Lets say I have a key and door. My third class (player) needs to pick up a key and open the doors. How should those objects communicate without making too much dependencies between them?
Precise answer usually (or always?) depends on the specific situation and circumstances but I think it's a good idea to try to model the real-world relations between objects.
Like in your example - the human is the only entity that actually does something (takes action). So probably this class should call key and door's methods. Key doesn't have to know or do anything. It only has to have some kind of ID (to check if that's the right one). The door has to know what key fits into its lock (have the key's ID). Nothing else. Well, it can also have some kind of Open() method (to allow player to pass through it, but that's a different thing, actually). The human takes the actions (take/produce a key, put it in the door's lock and try to open the door).
Modeling the real-world relations between objects is good... because it's proven to work! It works in real-life so it should work in your application, too (provided it's not too complex/impossible to implement).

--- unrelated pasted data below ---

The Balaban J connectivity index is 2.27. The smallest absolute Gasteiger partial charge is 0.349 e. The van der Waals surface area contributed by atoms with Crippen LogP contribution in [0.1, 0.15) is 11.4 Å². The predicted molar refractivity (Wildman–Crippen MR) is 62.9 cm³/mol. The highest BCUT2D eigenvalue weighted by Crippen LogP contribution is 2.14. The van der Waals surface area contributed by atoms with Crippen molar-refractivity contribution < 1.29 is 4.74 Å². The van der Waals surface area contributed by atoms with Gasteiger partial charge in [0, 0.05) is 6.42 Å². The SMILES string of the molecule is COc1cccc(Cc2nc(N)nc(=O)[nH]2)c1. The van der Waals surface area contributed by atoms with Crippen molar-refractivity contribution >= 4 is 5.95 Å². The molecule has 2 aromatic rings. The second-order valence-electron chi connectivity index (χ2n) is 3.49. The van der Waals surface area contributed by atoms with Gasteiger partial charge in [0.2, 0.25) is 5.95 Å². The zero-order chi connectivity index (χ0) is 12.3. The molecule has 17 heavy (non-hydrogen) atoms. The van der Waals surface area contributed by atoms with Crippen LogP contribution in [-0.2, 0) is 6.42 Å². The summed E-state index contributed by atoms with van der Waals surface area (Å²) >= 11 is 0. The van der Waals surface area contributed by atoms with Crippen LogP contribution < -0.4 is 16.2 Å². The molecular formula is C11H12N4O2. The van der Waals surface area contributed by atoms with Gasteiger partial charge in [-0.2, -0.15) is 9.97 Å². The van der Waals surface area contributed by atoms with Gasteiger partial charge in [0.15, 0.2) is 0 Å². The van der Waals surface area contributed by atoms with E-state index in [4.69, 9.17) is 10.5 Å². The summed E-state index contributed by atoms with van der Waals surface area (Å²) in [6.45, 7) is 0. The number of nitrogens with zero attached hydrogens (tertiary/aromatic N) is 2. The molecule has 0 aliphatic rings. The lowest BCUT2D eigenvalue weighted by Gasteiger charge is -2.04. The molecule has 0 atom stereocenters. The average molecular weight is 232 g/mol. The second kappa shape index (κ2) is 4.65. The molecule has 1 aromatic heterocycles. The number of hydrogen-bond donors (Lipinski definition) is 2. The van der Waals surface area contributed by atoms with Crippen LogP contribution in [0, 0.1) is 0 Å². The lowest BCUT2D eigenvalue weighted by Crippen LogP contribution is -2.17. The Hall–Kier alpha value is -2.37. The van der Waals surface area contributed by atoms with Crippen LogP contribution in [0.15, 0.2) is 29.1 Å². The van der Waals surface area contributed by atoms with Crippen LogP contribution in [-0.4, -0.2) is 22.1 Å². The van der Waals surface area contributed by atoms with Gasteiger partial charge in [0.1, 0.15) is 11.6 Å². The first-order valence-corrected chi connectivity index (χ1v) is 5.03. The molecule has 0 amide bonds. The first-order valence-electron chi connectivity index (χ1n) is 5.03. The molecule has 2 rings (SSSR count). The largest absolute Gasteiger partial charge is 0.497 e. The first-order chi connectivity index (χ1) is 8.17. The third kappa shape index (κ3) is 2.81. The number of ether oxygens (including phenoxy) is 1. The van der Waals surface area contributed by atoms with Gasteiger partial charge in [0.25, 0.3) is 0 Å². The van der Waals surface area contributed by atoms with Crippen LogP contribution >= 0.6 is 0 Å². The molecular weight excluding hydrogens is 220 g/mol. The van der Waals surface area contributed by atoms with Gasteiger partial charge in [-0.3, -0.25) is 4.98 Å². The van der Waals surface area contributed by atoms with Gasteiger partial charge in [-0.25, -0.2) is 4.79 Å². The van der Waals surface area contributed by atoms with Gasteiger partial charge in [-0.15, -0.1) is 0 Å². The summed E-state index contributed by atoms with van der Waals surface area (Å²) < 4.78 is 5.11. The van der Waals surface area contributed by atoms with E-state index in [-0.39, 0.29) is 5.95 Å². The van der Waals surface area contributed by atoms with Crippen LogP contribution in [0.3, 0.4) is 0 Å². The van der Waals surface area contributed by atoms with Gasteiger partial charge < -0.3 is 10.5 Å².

Also, as always, try to keep things as simple as possible and use common sense - if your app or the situation your trying to implement is small/simple - it's sometimes just better to do it the easiest way you can think of without overthinking and overdesigning objects' relationships - because there's no point in it.
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The simplest way to enforce a relationship without strong coupling is to use a Mediator. There could be an
Here's some C# code to illustrate. If you need clarification just leave a comment.
In this example, OnCollision is registered to the collision system, which activates it (and the other collision handlers) when two entities collide.
As you can see, this simple Unlocker class added a new set of behaviors dependent on the player, keys, and doors without creating any coupling between the entities themselves. This is especially important for object models like composition where entities are not able to implement their own behaviors.